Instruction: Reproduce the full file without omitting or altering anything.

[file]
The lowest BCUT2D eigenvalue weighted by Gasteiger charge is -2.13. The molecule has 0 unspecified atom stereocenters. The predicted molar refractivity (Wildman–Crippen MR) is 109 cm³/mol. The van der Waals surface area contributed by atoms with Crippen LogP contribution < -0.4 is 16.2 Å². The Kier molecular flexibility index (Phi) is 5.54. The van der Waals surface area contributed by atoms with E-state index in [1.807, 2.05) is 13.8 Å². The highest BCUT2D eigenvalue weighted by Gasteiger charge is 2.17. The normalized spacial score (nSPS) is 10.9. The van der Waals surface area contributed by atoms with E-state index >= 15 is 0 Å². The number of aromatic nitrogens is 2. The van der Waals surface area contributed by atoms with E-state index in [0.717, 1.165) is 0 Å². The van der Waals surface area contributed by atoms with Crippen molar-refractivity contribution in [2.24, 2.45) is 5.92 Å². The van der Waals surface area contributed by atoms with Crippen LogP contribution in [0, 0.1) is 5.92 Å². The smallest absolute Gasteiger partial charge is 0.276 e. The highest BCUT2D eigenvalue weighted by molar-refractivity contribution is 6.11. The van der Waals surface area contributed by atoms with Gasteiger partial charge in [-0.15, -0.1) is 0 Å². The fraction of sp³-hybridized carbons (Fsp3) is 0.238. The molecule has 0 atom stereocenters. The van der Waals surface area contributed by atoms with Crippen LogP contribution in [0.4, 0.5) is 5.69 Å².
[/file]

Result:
The lowest BCUT2D eigenvalue weighted by Gasteiger charge is -2.13. The molecule has 0 unspecified atom stereocenters. The predicted molar refractivity (Wildman–Crippen MR) is 109 cm³/mol. The van der Waals surface area contributed by atoms with Crippen LogP contribution < -0.4 is 16.2 Å². The Kier molecular flexibility index (Phi) is 5.54. The van der Waals surface area contributed by atoms with E-state index in [1.807, 2.05) is 13.8 Å². The highest BCUT2D eigenvalue weighted by Gasteiger charge is 2.17. The normalized spacial score (nSPS) is 10.9. The van der Waals surface area contributed by atoms with E-state index >= 15 is 0 Å². The number of aromatic nitrogens is 2. The van der Waals surface area contributed by atoms with E-state index in [0.717, 1.165) is 0 Å². The van der Waals surface area contributed by atoms with Crippen molar-refractivity contribution in [2.24, 2.45) is 5.92 Å². The van der Waals surface area contributed by atoms with Crippen LogP contribution in [0, 0.1) is 5.92 Å². The smallest absolute Gasteiger partial charge is 0.276 e. The highest BCUT2D eigenvalue weighted by molar-refractivity contribution is 6.11. The van der Waals surface area contributed by atoms with Gasteiger partial charge in [-0.15, -0.1) is 0 Å². The fraction of sp³-hybridized carbons (Fsp3) is 0.238. The molecule has 0 atom stereocenters. The van der Waals surface area contributed by atoms with Crippen LogP contribution in [0.4, 0.5) is 5.69 Å².